Join Chad Perkins for an in-depth discussion in this video Where can you get ideas for stories?, part of Creating a Short Film: 02 Writing.
- View Offline
- So all of this story stuff sounds fun and exciting, and you want to write something. Where do you get started? That's what we're going to take a look at a little bit in this chapter. One of the ways that I get most of my film ideas, and actually how I got the idea for "The Assurance," is by pursuing intuitive flashes. In other words, I just see an image in my head, or I'm drawn to a certain type of character, or a scene, or a dynamic between two people. Then I mentally follow that and see what else is there. This is how I came up with the basic story of "The Assurance." It all started with this image I had in my head of a little girl standing on the edge of a massive ravine, with her arm raised.
This terrible and humiliating sketch is all that I saw in my head initially. But I was really drawn to that image. It was compelling to me. Once I have some idea that I'm really pulled toward like this, I'll start asking questions. What is this little girl doing? What's in her hand? How did she get there? Questions are really the writer's greatest friend, in my opinion. Whenever I'm coming up with ideas or if I'm stuck with a well-developed script, asking questions always gets me past that hurdle. After asking a few questions, it wasn't long before I had a more fleshed out scene, of Cordeia with magic in her hand, facing off against Galhattan.
Even though I didn't have the names yet. But having this one image became like a Bible, like this immovable standard that was "the truth." And it's important for me to have these moments that I can latch onto while I'm writing. No matter what else Heather and I wrote, we knew that this image was the truth, and we had to figure out what else was going on in this world. But we at least knew one invariable truth that kept us anchored, in case we had a bunch of wacky ideas that got us off track, which happens to me all the time, actually.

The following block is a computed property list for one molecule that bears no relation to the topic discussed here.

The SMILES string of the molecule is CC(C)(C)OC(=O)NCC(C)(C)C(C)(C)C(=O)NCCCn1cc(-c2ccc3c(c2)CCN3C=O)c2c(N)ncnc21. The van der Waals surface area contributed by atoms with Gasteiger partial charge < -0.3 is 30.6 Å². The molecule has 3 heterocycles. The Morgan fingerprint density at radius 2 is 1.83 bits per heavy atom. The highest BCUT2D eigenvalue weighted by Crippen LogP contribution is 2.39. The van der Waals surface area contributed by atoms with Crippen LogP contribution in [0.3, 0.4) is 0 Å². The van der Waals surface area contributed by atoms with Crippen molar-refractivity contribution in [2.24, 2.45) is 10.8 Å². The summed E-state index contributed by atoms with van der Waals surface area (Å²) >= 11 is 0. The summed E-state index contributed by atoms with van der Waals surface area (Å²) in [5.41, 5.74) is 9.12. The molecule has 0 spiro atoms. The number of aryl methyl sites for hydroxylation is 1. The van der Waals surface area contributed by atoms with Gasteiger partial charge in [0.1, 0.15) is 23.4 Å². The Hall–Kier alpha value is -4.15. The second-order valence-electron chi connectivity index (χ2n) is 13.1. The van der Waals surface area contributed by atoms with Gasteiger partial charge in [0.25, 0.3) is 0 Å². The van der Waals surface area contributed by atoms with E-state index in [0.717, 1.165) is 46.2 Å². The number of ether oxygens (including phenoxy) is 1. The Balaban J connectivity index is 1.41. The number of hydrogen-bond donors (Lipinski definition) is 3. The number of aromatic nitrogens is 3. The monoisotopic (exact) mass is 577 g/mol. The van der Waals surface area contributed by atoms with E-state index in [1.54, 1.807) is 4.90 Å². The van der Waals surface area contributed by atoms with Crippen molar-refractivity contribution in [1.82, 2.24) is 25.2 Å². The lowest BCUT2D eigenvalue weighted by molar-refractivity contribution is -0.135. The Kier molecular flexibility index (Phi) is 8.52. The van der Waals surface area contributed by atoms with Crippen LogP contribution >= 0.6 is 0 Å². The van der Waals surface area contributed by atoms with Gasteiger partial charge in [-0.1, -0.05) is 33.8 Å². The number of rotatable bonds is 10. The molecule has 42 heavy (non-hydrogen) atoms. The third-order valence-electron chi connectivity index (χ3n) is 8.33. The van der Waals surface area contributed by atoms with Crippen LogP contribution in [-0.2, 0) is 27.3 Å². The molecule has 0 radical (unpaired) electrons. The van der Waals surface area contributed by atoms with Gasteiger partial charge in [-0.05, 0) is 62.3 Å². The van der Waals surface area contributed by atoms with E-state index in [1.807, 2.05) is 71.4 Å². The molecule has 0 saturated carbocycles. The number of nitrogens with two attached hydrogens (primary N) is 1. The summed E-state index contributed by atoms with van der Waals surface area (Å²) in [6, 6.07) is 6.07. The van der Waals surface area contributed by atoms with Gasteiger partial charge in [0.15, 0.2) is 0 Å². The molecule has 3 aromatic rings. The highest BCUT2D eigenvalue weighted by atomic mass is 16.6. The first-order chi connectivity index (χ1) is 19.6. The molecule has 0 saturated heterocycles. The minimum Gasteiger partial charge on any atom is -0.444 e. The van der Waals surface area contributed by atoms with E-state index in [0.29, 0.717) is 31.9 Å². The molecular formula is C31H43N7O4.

And once I had this defining image, I could then build the story. And this is where writers differ. A lot of writers would be curious about what happens after that. Do the girl and the beast fight? Does she tame the beast with this magic in her hand? There's no story at this point, really. At that point it was just an image in my head. It's my job as a writer to give it meaning and find the story there. Strangely, I didn't care what happened after that. Fights aren't interesting to me, usually. I wanted to know about who this little girl was and how she got here.
As a dad of little girls, I wondered, where were her parents? Did she even have parents? I don't know that I would let my kids go for any reason, and they're not even magical. (chuckles) So I feel like her parents might already be dead. So then, she was raised by someone else. After tossing that question around, we determined that she was raised by her older sister, who probably had to know a little bit about the girl's abilities. How did the older sister feel? What was her role? She was probably resistant to sending the little girl off to that cliffside, so then we explored that.
And in the version of the script that we shot, when we actually filmed the movie, the story was about Teani letting go of Cordeia for the greater good. My point here is that all it takes is one single idea, even a still, very poorly-drawn image in your mind, to get the ball rolling. From there you can ask questions and search and explore that world, until you've come up with a story you wanna tell. Now if you don't get any visions or flashes of intuition, there are plenty of other places to get great ideas, which we'll look at next.
. Make sure to watch the first installment to learn about the background of the project and to get an overview of the role of the producer. Watch the follow-up episodes to learn more about pre-production, directing, working with actors, editing and visual effects, and everything else that goes into filmmaking. This is a one-of-a-kind educational experience you won't find anywhere else.
- Finding your story
- Building a character arc
- Identifying story beats
- Borrowing from archetypes
- Writing a fantasy film
- Using screenwriting software such as Final Draft and Adobe Story
- Polishing the script
- Understanding screenplay formatting